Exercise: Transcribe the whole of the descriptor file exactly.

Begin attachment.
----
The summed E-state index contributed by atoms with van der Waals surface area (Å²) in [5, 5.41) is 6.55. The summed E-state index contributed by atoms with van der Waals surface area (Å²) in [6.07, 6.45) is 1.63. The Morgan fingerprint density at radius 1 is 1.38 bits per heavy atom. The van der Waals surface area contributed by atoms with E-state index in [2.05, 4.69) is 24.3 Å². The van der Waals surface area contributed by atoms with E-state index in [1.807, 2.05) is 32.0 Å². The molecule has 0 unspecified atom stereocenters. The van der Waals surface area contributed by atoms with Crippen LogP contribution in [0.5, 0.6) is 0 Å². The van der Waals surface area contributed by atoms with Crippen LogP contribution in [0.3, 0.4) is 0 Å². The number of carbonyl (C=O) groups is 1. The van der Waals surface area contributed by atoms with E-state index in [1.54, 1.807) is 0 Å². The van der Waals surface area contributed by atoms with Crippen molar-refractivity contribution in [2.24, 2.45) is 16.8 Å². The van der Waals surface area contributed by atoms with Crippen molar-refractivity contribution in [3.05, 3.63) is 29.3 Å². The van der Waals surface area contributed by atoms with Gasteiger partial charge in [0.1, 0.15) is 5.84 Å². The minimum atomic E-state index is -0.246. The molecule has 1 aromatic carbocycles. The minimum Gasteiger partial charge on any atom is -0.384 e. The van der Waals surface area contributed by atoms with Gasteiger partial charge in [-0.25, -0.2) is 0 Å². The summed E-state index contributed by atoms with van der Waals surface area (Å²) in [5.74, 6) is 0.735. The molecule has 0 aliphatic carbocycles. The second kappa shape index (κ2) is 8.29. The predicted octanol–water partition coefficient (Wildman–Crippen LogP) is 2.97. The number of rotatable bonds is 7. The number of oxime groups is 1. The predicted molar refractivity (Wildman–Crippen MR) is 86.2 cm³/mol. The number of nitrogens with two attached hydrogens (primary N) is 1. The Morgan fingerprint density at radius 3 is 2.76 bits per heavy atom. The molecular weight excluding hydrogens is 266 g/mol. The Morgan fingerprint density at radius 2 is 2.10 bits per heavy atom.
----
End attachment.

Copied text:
The summed E-state index contributed by atoms with van der Waals surface area (Å²) in [5, 5.41) is 6.55. The summed E-state index contributed by atoms with van der Waals surface area (Å²) in [6.07, 6.45) is 1.63. The Morgan fingerprint density at radius 1 is 1.38 bits per heavy atom. The van der Waals surface area contributed by atoms with E-state index in [2.05, 4.69) is 24.3 Å². The van der Waals surface area contributed by atoms with E-state index in [1.807, 2.05) is 32.0 Å². The molecule has 0 unspecified atom stereocenters. The van der Waals surface area contributed by atoms with Crippen LogP contribution in [0.5, 0.6) is 0 Å². The van der Waals surface area contributed by atoms with Crippen LogP contribution in [0.3, 0.4) is 0 Å². The number of carbonyl (C=O) groups is 1. The van der Waals surface area contributed by atoms with E-state index in [1.54, 1.807) is 0 Å². The van der Waals surface area contributed by atoms with Crippen molar-refractivity contribution in [2.24, 2.45) is 16.8 Å². The van der Waals surface area contributed by atoms with Crippen molar-refractivity contribution in [3.05, 3.63) is 29.3 Å². The van der Waals surface area contributed by atoms with Gasteiger partial charge in [0.1, 0.15) is 5.84 Å². The minimum atomic E-state index is -0.246. The molecule has 1 aromatic carbocycles. The minimum Gasteiger partial charge on any atom is -0.384 e. The van der Waals surface area contributed by atoms with Gasteiger partial charge in [-0.25, -0.2) is 0 Å². The summed E-state index contributed by atoms with van der Waals surface area (Å²) in [5.74, 6) is 0.735. The molecule has 0 aliphatic carbocycles. The second kappa shape index (κ2) is 8.29. The predicted octanol–water partition coefficient (Wildman–Crippen LogP) is 2.97. The number of rotatable bonds is 7. The number of oxime groups is 1. The predicted molar refractivity (Wildman–Crippen MR) is 86.2 cm³/mol. The number of nitrogens with two attached hydrogens (primary N) is 1. The Morgan fingerprint density at radius 3 is 2.76 bits per heavy atom. The molecular weight excluding hydrogens is 266 g/mol. The Morgan fingerprint density at radius 2 is 2.10 bits per heavy atom.